Greenwashing & Environmental Protection

Greenwashing & Environmental Protection

Our world is facing serious environmental problems that keep piling up. While some of the problems might be alike due to their global nature, such as the depletion of the ozone layer and global warming, others are local ones. The need to spread environmental awareness is important because our life could be threatened one day.

 



Greenwashing was first used in the 1980s to describe outrageous corporate environmental claims and is still as murky as ever (Platt, Sanfilippo and Whaley, 2011). More than 30 years later, the practice of greenwashing has grown vastly and has become even more sophisticated. Back in the day, American electrical behemoth Westinghouse’s nuclear power division used to be a greenwashing pioneer. Threatened by the 1960’s anti-nuclear movement, which raised questions about its safety and environmental impact, it fought back with a series of ads proclaiming the cleanliness and safety of nuclear power plants (Rüster, 1983). 


In 2008, the Anglo-Dutch energy giant Shell misled the public about the green credentials of a polluting oil project in Canada. The WWF complained that extracting low-grade bitumen from the sand was highly inefficient and destroyed huge tracts of virgin forest. According to Greenpeace (2009), this technique is the most polluting and expensive method to extract oil. In its defence, Shell maintained that new technology was reducing pollution from the Athabasca Oil Sands Project in Alberta in which it owns a 60% stake. The company seemed to embrace the idea that a modern global oil company could and should transform itself into a green energy company. But, to rewrite its old advertising slogan, you can never be sure of Shell (Notebaert, 2009).


Latouche (1994), Notebaert (2009), Dontenwill (2012) and Chen & Chang (2013) claim that greenwashing is a strategy and an ecological whitening method used by companies, governments and organizations in order to promote a friendly ecological image to the public. To foster their ethical behaviour and corporate social responsibility, companies mislead their customers by using ecological campaigns to sell non environmental friendly products. Their strategy relies on abusive and deceptive ecological arguments to a gain a positive image from the public (in values, policies, social responsibility or sustainable development) (El Mzem, Leclerc, Leroux, & Litalien, 2014).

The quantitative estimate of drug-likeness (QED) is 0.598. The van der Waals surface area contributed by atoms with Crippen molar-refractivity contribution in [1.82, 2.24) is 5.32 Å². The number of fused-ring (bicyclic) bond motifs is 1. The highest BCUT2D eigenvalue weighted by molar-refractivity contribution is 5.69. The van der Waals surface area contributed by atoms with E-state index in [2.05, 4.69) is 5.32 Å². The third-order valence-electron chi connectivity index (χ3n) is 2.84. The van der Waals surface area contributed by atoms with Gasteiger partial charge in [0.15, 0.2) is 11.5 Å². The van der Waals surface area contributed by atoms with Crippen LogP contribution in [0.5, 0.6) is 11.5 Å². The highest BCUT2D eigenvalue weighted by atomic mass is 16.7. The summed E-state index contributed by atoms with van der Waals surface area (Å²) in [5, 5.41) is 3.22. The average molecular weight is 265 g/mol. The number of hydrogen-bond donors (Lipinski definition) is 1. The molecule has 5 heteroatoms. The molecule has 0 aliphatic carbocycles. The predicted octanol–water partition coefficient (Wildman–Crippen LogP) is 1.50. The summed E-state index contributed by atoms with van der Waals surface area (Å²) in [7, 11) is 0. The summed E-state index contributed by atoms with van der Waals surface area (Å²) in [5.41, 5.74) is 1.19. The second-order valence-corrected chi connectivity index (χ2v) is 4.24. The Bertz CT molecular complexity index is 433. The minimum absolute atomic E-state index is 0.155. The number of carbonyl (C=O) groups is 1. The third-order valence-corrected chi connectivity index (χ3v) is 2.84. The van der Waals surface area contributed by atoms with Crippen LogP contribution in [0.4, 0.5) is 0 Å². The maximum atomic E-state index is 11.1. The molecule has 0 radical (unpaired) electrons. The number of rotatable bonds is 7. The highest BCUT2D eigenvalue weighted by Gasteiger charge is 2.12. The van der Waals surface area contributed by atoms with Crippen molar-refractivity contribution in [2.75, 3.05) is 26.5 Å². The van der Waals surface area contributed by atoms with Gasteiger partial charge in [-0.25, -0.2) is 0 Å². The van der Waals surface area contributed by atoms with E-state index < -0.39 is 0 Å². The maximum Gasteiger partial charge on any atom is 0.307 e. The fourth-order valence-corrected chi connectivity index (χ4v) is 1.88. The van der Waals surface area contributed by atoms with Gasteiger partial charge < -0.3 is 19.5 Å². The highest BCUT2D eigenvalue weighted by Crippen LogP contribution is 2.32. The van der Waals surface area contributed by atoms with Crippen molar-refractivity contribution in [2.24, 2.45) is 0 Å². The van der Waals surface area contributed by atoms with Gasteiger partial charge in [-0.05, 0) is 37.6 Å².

While in reality, companies do care more about their brand rather than helping the environment, even misleading some stakeholders about the actual benefits of their products (El Mzem, Leclerc, Leroux, & Litalien, 2014). Big corporations are also aware that they cannot communicate negatively about their poor environmental performance to protect their image. Companies instead rely on greenwashing practises to hide their environmental weaknesses (Delmas & Cuerel Burbano, 2011).


Traditional and mass media platforms mirror their audience. They both share many commonalities by broadcasting videos, pictures and meaningful messages to the society. Currently, they are actively engaged in promoting environmental issues. Non-governmental organizations have also joined the battle by denouncing the behaviour of non environmental friendly companies which use greenwashing practises.


One of the most effective ways of raising environmental awareness across to the largest possible audience in a country is through mass media. Due to an increasing coverage, our society is becoming more aware of the effects that our activities put on the health of the environment (Keinert, 2008). Environmental challenges are accelerating because the exploding human population and competing interests of economic development place greater demands on natural resources. Thus, the increase of demand accelerates the rate of environmental deterioration through depletion of resources, disruption of natural environments, and pollution.